Westfield, Southwick to continue online learning as Baker orders K-12 schools to remain closed

GREATER WESTFIELD – Following Gov. Charlie Baker’s announcement April 21 that grade K-12 schools would remain closed through the end of the current school year, superintendents in both Westfield and Southwick Regional schools said remote learning would continue.

Within minutes of the Tuesday afternoon press conference, Southwick-Tolland-Granville Regional School District Superintendent Jennifer Willard called and emailed families with the news.

“Today we received confirmation from Governor Baker’s office that schools will remain closed for the remainder of the 2019- 2020 school year,” she told district families. “For the Southwick-Tolland-Granville Regional School District, it means we will remain in remote learning mode for the remainder of the school year.”

Willard took the opportunity to thank everyone working in new ways during the coronavirus pandemic.

“I want to take a moment to say ‘Thank you.’ Thank you for all you are doing to keep our community safe. Thank you for providing structure in your homes for continued learning. Thank you for supporting our teachers as they work from home to provide engaging and relevant learning opportunities for our students. Thank you for those of you who are working during the COVID- 19 pandemic to keep us safe and fed. Finally, thank you for your continued patience and understanding as we navigate this unprecedented time in history,” Willard said.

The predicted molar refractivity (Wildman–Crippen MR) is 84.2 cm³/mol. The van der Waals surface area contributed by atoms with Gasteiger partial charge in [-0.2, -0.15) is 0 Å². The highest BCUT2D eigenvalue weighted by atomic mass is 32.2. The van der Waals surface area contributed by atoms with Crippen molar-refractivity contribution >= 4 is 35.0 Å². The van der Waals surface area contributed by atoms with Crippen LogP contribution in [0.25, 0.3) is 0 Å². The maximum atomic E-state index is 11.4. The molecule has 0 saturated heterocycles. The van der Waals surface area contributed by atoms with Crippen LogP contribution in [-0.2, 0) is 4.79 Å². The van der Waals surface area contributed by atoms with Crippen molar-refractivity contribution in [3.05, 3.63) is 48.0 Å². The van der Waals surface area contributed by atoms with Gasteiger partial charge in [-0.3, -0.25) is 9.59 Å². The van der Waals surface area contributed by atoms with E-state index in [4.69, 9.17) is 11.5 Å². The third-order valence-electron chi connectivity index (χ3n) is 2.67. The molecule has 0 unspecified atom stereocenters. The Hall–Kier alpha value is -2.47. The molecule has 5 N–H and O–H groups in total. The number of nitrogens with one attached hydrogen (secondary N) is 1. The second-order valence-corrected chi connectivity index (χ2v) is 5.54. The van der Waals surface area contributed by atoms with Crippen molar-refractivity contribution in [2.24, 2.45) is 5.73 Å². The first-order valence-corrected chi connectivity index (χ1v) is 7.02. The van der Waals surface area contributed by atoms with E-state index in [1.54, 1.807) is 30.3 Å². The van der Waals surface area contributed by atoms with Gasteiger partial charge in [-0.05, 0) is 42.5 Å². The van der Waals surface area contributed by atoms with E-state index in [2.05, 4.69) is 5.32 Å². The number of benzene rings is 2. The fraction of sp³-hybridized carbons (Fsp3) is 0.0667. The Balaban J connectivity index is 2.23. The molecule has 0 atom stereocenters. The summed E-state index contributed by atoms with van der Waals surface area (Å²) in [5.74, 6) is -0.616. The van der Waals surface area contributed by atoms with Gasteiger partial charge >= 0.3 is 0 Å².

Westfield Public Schools Superintendent Stefan Czaparowski said following Baker’s press conference that he was disappointed, but it was a good decision.

“I was hopeful,” he said, “but the fact that we are still in the surge and based on those numbers . . . it’s the right decision.”

Czaparowski said he doesn’t like to think in terms of school being closed, because just the buildings are closed.

“Westfield is going to continue remote learning for the remainder of the school year,” he said. “Students are online learning, project-based learning, hands-on learning –- we are getting packets out next week for grade level work and we have a few families that still do not have access to the internet and we are working to resolve that problem.”

The state is also offering support for teachers and will issue what Czaparowski called Power Standards, which outlines what students need to advance to the next grade.

Czaparowski said special education will be affected and he and Westfield Public Schools Administrator of Special Education Martha H. von Mering are working on meeting the needs of students with Individualized Education Plans.

Baker said Tuesday that that COVID-19 is “an insidious and at times invisible virus” and keeping schools closed was not an easy decision.

“It’s the right thing to do considering the facts on the ground associated with the COVID-19 pandemic. At this point in time, there is no authoritative guidance or advisory with respect to how to operate schools safely and how to get students to and from schools safely,” Baker said. “We believe students therefore cannot safely return to school and avoid the risk of transmitting the virus to others.”


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